Brief us on what you have in mind before considering music as a career.

You got to consider poverty which is so hard. I’m getting closer to thirty so I do play it safe now and have day jobs but I’ve used Medicaid and food stamps to get by. I personally have to have some sort of income coming in. I’ve worked in food service, non-profits, guitar companies and most recently been working in progressive politics which affords some time off because it’s cyclical.

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.

Discuss your good and bad experience in life.

Good experiences are things like coffee, sex, fugazi, when your car starts, food, passwords to HBO Go…

Bad experiences are things like decaf, no sex, the grateful dead, car not starting, no food, no passwords for HBO Go…

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Name the artists that have influenced the world.

Vanilla Ice. He made everyone uncomfortable.

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Tell us about your moment of rejections as a musician and how you are able to cope and move on.

Damn, playing to five people can be totally awesome if they are into it but playing to five people who are on their phones sucks. I deal with rejection pretty well, if someone doesn’t like my art then cool, we can still be friends.

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.

.

Tell us the most negative comment you have ever received about your music.

Hmmm…. In my old punk rock band, a porn magazine reviewed the record and said I deserved to be raped. I guess I don’t want to be that dude’s friend.

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.

.

Tell us how to become a famous artist.

I don’t know. I’m not focused on that sort of thing. I’d love to just make a livable wage playing my music.

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.

.

Tell us how you plan to make an impact on the society.

I want to do well. I recycle.

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.

.

Elaborate on the recording process of this song.

It took me a year to do all the music for “People. Nature. Death.” which I recorded in Nashville. So when it came time to do the vocals, my contract was also up with my job so I moved to a meditation center up in the middle of nowhere for four months and spent about 8 hours a day writing lyrics and recording the vocals late at night. I spent a lot of time on this record in contemplation of my own mortality, the systems of society and nature.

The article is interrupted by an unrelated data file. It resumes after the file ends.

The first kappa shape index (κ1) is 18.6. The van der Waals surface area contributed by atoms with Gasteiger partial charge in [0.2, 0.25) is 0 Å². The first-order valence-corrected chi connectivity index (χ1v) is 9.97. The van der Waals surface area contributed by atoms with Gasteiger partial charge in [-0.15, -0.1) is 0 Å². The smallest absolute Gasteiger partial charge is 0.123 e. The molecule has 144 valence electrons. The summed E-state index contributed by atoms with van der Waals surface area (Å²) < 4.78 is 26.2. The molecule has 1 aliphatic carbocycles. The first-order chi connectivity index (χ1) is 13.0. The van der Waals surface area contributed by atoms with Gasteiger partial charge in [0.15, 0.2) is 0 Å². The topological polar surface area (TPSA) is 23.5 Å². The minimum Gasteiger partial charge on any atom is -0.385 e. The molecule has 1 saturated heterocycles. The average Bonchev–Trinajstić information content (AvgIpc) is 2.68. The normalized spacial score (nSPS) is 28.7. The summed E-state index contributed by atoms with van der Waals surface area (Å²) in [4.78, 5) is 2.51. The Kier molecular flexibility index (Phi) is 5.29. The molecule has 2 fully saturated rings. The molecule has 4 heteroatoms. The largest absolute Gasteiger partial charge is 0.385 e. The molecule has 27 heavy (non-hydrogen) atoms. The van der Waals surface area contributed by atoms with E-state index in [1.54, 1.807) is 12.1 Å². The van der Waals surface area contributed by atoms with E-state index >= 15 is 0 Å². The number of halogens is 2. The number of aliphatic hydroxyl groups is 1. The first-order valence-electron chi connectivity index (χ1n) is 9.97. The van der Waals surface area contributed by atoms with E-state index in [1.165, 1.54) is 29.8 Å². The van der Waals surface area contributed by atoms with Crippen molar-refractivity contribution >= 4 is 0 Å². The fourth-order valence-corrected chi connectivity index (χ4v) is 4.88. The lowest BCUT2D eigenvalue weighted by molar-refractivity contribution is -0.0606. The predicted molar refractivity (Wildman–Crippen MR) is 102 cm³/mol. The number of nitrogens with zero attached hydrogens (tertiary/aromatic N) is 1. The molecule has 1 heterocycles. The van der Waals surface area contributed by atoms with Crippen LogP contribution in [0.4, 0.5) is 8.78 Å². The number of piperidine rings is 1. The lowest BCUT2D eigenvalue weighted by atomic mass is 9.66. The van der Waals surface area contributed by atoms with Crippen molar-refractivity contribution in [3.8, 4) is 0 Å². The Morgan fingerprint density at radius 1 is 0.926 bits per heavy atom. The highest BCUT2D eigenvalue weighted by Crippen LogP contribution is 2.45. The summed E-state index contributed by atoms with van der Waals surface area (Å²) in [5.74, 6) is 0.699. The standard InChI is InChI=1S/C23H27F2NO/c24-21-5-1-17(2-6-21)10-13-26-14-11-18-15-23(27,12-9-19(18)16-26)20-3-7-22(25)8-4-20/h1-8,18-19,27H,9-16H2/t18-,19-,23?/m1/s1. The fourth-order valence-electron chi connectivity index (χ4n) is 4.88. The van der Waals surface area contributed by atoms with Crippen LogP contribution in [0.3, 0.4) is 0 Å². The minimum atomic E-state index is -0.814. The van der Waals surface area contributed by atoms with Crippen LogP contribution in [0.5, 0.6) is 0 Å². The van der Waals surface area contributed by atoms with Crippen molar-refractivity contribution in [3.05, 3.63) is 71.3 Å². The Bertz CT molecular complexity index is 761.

.

.

.

 

Discuss your personality.

I’m not the best at making friends because I think I have a really short attention span for things I don’t find interesting. Which I think makes me not a great person.

.

.

.

Brief us about you as a musician.

I played punk music up until 2012 which was when I started Bashful Hips and wanted to do something a bit more abstract where I could focus more on lyrics and sonically make records that had influences in both hip-hop and avant-garde electronica.

.

.

.

Go into details on what have changed in your life for choosing music as a career.

I don’t really know what’s changed because I’ve been doing this since I was seventeen and don’t know a difference. I have to work jobs that either have a lot of vacation time or are short term. My girlfriend’s mom probably doesn’t trust me.

.

.

.

Tell us the benefits and drawbacks of choosing music as a career.

Well I still work day jobs but the best part is touring and playing with friends all over the country and feeling you got your message across. When someone digs you live and buys your CD it’s like you brought them into your world and it’s a place they want to revisit. The drawbacks of being an artist is that I always feel guilty if I’m not working on something.

.

.

.

Tell us how you will manage fame as an established artist.

Fame? Mainly overweight dudes with beards and glasses from ages 25 to 35 listen to my music.

.

.

.

Elaborate on the story line of this song.

“A Dog’s Humanity” is about how primitive humans are even under the guise of complex systems like capitalism.  It’s also about the extreme avenues we look to for release and escapism.